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Student-Led Trip Studies Innovation and Entrepreneurship in Colombia

Nov 7, 2017
12 students took their fall break to visit nine companies and three cities across Colombia

By Kara Sherrer

On the last day of Mod I, 12 students boarded a plane and flew to Colombia to spend 10 non-stop days learning about local innovation and entrepreneurship.

Each fall break, the Global Business Association (GBA) plans an international trip for MBA candidates to learn about doing business in another country. Students receive one credit for the trip, which counts towards the International Studies emphasis.

This year’s trip was coordinated by the GBA as well as the Latin Business Association (LBA), since the trip focused on a Latin American country.

“The goal of the trip is also the goal of the LBA: bringing a little bit more (knowledge) about how to do business in Latin America,” said Alejandro Sabillon (MBA’18), VP of External Affairs for GBA and a member of LBA.

Student-Centered, Student-Led

The visits the ProColombia offices

Student input shaped the trip at every step of the process, including the choice of destination. Over the summer, GBA and LBA sent out a poll asking them to pick one of three countries they’d prefer to visit. Colombia won out, and organizers set about gathering applications and hosting info sessions.

After finalizing the participants list, organizers solicited feedback on industries they wanted to explore. Based on the student feedback, trip planners reached out to companies in specific verticals to set up site visits and presentations.

Mario Avila (MBA’12), Director of the Turner Family Center for Social Ventures, did accompany the students on the trip. He also helped them decide on the theme: innovation and entrepreneurship in Colombia.

“I gave the trip direction…that’s one of the things Colombia has been known for, entrepreneurship and innovation,” he said. “I kind of set the tone of the class…and made some connections (but the students handled the details).”

David Parsley, E. Bronson Ingram Professor in Economics and Finance, served as faculty director, setting guidelines for achieving course credit. He also graded the final presentations students gave after their return.

On the Ground

After a few days of sightseeing in Cartagena, the team headed for the capital, Bogotá, where they investigated innovation in larger corporations and entrepreneurship in smaller startups. Stops in Bogotá included a rose farm, the U.S. Embassy, and ProColombia, a government agency that promotes exports, tourism, and foreign investment.

At their next stop, Medellín, two companies particularly stood out to students: Portafolio Verde and Interactuar. Portafolio Verde is a consulting firm that helps companies reach sustainable development goals; it’s previously worked with Starbucks and other big names. Interactuar provides one-year training programs for entrepreneurs to help them launch their businesses.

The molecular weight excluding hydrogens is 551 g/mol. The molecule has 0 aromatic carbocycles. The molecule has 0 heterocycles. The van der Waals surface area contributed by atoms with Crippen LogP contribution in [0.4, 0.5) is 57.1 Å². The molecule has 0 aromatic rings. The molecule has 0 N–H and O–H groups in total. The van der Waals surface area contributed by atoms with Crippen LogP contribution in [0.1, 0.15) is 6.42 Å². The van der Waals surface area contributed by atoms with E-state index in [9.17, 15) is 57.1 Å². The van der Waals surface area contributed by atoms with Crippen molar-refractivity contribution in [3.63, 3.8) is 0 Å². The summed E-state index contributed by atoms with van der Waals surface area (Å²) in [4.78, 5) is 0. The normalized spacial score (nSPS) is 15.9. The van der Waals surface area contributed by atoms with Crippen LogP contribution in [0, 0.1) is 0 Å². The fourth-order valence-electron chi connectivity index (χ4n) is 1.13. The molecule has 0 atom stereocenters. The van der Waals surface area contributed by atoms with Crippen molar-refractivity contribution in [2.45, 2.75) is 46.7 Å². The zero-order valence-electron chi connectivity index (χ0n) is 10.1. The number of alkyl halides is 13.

Colombia is one of the world’s leading exporters of flowers

“For a lot of students, you’re learning about a lot of industries you may never work in, like the floriculture industry. That doesn’t mean that there aren’t parallels and there aren’t ideas from those company visits that can be useful in whatever you end up doing,” said Marita Lawler (MBA’18), President of the Latin Business Association.

Students left Colombia with a new perspective on the country, having seen firsthand the efforts it has made to address its infrastructure challenges and promote business.

“There were assumptions from students (before the trip) that Colombia is a third world country,” Avila said. “(But) the overwhelming response from the students is that it’s a bustling country with a lot of opportunity.” 


The trip gives students a chance to network and make connections, not only with the companies but also with each other. “For me personally, I think these trips during business school are really important, because that’s when I have built really strong relationships,” Sabillon said.

The trip allows participants to apply business concepts from their classes in a new environment. Furthermore, they’re immersed in different businesses and industries, such as the rose farm, that they wouldn’t necessarily come across otherwise.

“You get the opportunity to learn about not only a business environment or country that’s different than your own, but also different businesses than maybe you would normally interact with during the MBA program,” Lawler said.

The group snaps a picture in the lobby of Rappi, an e-commerce company

Perhaps most important, the Colombia trip helps students develop the international mentality needed to succeed in an increasingly global economy.

“If you want to have that mindset of international business or trade, you need to learn how to do business with someone from Latin America,” Sabillon said. “Yes, you’re coming to the MBA program, but at the same time, you will work with people from different cultures, and I think this direct experience will help you with that.”

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